The trial of two Swedish journalists accused of terrorism, which opens on October 18 in Addis Ababa, Ethiopia, is getting a lot of press coverage in Sweden. "Because of political games, the Swedes risk 40 years in jail," says Swedish daily Svenska Dagbladet, adding that "Ethiopia wants to set an example". Johan Persson and Martin Schibbye were arrested on July 1, while investigating oil industry activities and human rights violations in the Ogaden region of Ethiopia. They entered the region with the aid of the Ogaden National Liberation Front (ONLF), a separatist group which has fought for greater autonomy for the region since the mid-1980s.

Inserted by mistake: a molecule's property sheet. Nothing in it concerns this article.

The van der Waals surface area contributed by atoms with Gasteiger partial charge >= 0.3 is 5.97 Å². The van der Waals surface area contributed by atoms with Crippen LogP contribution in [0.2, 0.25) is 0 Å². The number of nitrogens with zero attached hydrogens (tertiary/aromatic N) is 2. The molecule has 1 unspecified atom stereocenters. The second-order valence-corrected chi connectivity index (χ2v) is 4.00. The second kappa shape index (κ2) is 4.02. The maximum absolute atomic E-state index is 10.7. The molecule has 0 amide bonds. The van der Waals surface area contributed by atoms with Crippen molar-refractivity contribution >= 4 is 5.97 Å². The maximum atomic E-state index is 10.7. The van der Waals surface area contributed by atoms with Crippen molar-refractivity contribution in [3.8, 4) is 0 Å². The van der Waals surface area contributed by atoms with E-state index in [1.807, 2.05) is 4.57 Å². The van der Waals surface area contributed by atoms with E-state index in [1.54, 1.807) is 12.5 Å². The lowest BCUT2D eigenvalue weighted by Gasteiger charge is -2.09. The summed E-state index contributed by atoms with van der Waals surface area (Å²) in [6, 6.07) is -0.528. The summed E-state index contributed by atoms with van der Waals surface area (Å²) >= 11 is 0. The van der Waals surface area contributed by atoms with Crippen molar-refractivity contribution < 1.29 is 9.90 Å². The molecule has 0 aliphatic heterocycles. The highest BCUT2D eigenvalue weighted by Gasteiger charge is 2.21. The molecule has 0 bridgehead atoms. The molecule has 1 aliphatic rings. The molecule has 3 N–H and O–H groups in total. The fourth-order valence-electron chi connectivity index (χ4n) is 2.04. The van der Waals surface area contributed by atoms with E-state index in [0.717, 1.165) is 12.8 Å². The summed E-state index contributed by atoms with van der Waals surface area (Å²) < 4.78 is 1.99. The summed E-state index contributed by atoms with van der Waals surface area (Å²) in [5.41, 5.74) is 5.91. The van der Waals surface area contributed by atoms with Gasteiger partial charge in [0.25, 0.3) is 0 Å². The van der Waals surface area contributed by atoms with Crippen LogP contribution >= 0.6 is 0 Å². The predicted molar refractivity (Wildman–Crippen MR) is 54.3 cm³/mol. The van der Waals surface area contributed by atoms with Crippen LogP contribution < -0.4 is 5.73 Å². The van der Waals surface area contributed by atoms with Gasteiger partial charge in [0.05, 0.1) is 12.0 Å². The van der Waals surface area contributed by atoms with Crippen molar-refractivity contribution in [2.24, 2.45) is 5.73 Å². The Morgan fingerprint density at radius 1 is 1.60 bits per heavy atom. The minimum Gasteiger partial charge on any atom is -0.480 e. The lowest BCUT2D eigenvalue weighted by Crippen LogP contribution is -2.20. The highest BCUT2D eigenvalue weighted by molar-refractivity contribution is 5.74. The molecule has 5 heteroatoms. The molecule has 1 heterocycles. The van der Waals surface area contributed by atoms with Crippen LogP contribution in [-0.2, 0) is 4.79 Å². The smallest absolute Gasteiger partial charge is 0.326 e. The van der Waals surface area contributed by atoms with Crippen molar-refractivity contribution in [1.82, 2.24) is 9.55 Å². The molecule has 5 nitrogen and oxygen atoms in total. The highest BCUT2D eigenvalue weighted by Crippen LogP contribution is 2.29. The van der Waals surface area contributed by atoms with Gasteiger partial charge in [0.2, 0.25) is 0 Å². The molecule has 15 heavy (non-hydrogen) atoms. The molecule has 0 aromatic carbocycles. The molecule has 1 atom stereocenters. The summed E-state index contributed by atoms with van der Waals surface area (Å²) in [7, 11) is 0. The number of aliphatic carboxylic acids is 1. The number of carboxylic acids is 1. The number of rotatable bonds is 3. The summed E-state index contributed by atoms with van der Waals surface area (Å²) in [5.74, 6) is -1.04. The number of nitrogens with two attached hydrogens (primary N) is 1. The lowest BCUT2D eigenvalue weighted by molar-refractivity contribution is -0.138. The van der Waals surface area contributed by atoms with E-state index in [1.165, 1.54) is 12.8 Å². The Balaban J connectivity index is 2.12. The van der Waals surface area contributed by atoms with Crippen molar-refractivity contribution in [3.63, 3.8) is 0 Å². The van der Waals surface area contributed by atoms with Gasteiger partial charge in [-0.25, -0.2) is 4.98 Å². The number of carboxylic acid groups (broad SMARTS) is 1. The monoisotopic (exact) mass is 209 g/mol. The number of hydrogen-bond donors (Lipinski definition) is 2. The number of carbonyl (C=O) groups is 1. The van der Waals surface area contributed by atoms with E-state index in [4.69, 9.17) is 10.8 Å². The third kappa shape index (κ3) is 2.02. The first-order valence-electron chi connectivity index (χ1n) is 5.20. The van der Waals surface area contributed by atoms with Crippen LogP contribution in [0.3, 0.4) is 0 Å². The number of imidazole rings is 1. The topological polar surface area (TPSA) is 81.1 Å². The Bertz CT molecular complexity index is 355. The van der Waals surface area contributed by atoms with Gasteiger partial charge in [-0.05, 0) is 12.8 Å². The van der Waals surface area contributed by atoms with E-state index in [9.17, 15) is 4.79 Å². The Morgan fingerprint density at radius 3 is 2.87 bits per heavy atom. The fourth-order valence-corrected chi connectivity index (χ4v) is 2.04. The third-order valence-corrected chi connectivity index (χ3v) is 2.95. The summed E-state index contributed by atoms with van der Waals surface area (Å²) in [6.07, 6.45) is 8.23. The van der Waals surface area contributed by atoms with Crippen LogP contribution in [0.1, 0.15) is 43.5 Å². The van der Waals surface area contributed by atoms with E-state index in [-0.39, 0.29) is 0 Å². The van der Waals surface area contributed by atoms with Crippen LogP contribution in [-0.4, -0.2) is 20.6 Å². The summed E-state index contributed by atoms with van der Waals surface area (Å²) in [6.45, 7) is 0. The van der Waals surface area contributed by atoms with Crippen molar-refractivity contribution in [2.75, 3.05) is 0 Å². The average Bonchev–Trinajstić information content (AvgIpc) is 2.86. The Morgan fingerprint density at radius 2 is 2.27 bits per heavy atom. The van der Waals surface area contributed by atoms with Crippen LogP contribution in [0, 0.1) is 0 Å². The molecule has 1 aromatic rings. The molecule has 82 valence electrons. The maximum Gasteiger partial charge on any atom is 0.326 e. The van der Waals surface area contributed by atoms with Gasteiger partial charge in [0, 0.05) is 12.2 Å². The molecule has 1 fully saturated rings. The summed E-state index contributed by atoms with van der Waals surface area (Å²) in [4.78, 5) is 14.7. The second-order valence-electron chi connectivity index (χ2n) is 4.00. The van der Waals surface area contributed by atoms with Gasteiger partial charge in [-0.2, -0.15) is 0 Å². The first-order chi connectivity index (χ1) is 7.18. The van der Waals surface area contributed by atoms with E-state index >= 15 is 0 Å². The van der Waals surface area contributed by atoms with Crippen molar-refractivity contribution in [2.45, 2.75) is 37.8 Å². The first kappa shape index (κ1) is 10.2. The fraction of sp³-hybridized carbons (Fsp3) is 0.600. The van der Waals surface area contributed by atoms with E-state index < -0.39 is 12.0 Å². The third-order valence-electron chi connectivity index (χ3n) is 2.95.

The negotiations to free the journalists were led by the Swedish Minister of Foreign Affairs, Carl Bildt. But the minister, who was once on the board of directors of Lundin Oil, an oil firm with interests in Ethiopia, was highly criticised for his lack of commitment in favour of the two journalists. "Our Minister of Foreign Affairs, who talks a lot in general, is keeping a low profile," notes the Dagbladet, adding, "So what is the real meaning of all those Swedish speeches about human rights and all the tax payers' krona for aid to Ethiopia? If we are not ready to fight for freedom of the press and the life of Swedish journalists, in an open and aggressive manner, of what can we be proud?"